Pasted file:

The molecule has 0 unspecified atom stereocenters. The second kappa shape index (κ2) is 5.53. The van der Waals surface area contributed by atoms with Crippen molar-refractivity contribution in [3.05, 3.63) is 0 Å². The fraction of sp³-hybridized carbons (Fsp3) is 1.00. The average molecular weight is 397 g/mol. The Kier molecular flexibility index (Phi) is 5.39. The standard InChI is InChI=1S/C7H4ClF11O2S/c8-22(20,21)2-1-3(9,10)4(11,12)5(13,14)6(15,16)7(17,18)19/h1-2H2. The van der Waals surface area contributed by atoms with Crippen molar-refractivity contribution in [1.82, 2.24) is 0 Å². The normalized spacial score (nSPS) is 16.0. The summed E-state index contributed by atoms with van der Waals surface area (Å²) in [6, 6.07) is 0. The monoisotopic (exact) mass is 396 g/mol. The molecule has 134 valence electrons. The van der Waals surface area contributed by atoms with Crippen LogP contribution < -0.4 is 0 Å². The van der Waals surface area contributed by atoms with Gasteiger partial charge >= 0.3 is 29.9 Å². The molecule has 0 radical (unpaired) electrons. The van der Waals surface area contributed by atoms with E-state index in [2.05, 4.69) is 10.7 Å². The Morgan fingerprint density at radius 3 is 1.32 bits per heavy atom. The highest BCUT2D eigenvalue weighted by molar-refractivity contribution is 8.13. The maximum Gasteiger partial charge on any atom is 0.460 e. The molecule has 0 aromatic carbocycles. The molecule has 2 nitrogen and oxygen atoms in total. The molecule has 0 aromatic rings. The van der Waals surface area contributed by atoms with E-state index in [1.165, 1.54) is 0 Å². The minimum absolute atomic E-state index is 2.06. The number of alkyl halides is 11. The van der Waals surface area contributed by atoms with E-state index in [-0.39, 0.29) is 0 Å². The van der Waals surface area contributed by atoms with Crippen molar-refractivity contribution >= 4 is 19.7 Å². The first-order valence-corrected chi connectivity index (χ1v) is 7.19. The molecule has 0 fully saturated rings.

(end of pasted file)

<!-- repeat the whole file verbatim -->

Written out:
The molecule has 0 unspecified atom stereocenters. The second kappa shape index (κ2) is 5.53. The van der Waals surface area contributed by atoms with Crippen molar-refractivity contribution in [3.05, 3.63) is 0 Å². The fraction of sp³-hybridized carbons (Fsp3) is 1.00. The average molecular weight is 397 g/mol. The Kier molecular flexibility index (Phi) is 5.39. The standard InChI is InChI=1S/C7H4ClF11O2S/c8-22(20,21)2-1-3(9,10)4(11,12)5(13,14)6(15,16)7(17,18)19/h1-2H2. The van der Waals surface area contributed by atoms with Crippen molar-refractivity contribution in [1.82, 2.24) is 0 Å². The normalized spacial score (nSPS) is 16.0. The summed E-state index contributed by atoms with van der Waals surface area (Å²) in [6, 6.07) is 0. The monoisotopic (exact) mass is 396 g/mol. The molecule has 134 valence electrons. The van der Waals surface area contributed by atoms with Crippen LogP contribution < -0.4 is 0 Å². The van der Waals surface area contributed by atoms with Gasteiger partial charge >= 0.3 is 29.9 Å². The molecule has 0 radical (unpaired) electrons. The van der Waals surface area contributed by atoms with E-state index in [2.05, 4.69) is 10.7 Å². The Morgan fingerprint density at radius 3 is 1.32 bits per heavy atom. The highest BCUT2D eigenvalue weighted by molar-refractivity contribution is 8.13. The maximum Gasteiger partial charge on any atom is 0.460 e. The molecule has 0 aromatic carbocycles. The molecule has 2 nitrogen and oxygen atoms in total. The molecule has 0 aromatic rings. The van der Waals surface area contributed by atoms with E-state index in [1.165, 1.54) is 0 Å². The minimum absolute atomic E-state index is 2.06. The number of alkyl halides is 11. The van der Waals surface area contributed by atoms with E-state index in [-0.39, 0.29) is 0 Å². The van der Waals surface area contributed by atoms with Crippen molar-refractivity contribution >= 4 is 19.7 Å². The first-order valence-corrected chi connectivity index (χ1v) is 7.19. The molecule has 0 fully saturated rings.